Challenges in Conducting a New Longitudinal Study on Children and Young People Well-Being in the European Union

  • Jessica Ozan
  • Gary Pollock
  • Haridhan Goswami
  • Peter Lynn
Part of the Children’s Well-Being: Indicators and Research book series (CHIR, volume 19)


Longitudinal studies have a number of challenges in terms of data collection and analysis including sample attrition, panel conditioning, coverage error, time and cost. In addition, variability exists among European nations as to the availability and coverage of sampling frames, laws and regulations that restrict aspects of survey practice, availability and capacity of survey research organisations, cultural and behavioural norms, language(s) spoken, geographical dispersal of the study populations. Furthermore, research involving children and young people requires ethical considerations including how the children and young people can and should be involved in a study with reference to the degree of control and participation that they have.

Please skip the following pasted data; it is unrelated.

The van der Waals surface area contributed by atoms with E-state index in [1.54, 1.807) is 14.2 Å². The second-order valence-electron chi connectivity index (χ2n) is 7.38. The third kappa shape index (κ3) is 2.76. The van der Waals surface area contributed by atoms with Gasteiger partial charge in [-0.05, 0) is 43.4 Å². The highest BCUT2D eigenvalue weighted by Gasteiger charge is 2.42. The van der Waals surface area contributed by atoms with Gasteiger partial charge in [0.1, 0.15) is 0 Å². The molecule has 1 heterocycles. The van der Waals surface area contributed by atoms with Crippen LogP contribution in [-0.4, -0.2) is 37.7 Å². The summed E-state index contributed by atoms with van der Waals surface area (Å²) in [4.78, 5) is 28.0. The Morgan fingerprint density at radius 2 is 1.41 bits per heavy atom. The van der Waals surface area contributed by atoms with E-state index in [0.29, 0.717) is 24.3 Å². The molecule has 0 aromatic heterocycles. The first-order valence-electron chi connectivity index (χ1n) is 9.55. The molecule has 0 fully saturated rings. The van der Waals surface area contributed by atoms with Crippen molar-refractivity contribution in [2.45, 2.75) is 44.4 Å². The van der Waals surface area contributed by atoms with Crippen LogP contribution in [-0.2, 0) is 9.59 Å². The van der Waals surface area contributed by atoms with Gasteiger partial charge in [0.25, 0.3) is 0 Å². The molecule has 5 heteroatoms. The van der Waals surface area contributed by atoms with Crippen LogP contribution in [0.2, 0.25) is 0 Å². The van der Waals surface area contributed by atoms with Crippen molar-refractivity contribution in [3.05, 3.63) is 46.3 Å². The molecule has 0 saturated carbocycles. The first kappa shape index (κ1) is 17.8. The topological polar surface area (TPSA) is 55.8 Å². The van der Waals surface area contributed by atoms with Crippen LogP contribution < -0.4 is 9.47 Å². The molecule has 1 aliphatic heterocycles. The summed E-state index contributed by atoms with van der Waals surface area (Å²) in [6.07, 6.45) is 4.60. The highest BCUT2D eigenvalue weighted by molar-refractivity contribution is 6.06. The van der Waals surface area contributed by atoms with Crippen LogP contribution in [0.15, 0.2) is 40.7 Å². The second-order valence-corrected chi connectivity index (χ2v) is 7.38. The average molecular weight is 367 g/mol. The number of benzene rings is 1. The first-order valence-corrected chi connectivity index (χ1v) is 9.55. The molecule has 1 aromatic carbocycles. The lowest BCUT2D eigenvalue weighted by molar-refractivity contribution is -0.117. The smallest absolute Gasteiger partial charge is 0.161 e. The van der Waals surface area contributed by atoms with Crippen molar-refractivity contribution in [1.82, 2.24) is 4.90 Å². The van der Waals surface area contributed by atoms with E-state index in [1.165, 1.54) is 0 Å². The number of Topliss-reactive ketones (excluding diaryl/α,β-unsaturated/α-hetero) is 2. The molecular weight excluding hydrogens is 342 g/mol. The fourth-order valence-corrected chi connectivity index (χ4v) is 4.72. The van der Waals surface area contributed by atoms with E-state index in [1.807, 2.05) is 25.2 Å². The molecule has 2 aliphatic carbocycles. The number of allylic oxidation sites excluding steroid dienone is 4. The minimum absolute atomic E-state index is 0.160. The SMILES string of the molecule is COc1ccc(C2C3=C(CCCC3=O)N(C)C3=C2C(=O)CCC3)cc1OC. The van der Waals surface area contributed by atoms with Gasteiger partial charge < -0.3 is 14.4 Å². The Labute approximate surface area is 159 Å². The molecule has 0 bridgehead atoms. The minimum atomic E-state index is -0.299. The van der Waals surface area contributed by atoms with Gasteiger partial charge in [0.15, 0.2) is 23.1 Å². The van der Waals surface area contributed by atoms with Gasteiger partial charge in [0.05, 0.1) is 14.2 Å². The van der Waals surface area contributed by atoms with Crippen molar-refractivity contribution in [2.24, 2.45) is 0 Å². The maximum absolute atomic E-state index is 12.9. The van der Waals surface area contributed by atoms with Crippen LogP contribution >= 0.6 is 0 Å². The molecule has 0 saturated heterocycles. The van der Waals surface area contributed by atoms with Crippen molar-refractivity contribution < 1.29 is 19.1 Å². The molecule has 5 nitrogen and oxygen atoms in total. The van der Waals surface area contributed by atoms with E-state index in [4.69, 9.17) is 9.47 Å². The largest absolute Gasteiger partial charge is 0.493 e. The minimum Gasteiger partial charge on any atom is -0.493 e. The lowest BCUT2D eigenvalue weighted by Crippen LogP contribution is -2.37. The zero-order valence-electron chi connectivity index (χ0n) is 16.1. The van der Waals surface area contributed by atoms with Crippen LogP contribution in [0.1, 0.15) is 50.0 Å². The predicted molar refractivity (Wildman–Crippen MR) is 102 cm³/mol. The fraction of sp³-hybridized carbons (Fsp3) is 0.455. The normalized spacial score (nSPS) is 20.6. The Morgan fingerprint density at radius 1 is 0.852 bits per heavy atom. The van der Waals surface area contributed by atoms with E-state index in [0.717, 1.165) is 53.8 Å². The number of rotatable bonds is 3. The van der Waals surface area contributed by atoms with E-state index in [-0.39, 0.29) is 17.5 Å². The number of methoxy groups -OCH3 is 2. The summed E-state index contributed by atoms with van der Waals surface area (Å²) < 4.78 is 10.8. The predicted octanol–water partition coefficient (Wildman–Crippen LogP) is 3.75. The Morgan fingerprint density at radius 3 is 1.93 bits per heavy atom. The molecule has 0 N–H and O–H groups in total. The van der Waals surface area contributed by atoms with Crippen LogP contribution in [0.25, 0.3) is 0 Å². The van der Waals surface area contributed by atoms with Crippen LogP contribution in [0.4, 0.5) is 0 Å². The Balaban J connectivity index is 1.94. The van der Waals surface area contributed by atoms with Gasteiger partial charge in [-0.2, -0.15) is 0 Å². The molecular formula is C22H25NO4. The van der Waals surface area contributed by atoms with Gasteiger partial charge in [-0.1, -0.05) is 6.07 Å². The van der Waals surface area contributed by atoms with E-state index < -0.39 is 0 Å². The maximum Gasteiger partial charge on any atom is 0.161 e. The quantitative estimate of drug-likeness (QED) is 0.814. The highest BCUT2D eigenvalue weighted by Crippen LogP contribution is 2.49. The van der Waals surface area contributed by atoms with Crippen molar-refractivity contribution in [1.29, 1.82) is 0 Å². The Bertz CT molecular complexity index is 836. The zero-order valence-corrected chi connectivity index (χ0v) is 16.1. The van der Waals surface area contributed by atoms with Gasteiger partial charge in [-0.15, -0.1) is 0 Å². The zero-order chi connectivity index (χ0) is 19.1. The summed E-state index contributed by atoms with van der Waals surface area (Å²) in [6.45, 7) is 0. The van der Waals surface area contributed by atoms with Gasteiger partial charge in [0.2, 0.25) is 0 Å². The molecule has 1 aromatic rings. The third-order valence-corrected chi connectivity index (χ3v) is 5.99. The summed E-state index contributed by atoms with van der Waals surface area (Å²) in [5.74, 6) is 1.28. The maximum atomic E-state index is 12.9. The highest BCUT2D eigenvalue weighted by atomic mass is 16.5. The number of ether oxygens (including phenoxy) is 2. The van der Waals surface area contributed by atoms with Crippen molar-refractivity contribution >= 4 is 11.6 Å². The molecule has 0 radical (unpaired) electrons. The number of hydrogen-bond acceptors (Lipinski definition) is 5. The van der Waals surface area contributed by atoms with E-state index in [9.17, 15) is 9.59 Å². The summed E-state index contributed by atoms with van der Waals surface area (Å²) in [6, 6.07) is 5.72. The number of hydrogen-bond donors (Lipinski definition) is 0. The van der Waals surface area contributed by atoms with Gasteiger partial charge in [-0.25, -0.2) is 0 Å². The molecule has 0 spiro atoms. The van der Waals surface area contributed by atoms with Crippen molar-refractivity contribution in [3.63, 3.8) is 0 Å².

Longitudinal survey Methodology Child and youth well-being 


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Copyright information

© Springer International Publishing AG, part of Springer Nature 2018

Authors and Affiliations

  • Jessica Ozan
    • 1
  • Gary Pollock
    • 1
  • Haridhan Goswami
    • 1
  • Peter Lynn
    • 2
  1. 1.Department of SociologyManchester Metropolitan UniversityManchesterUK
  2. 2.Institute for Social and Economic ResearchUniversity of EssexColchesterUK

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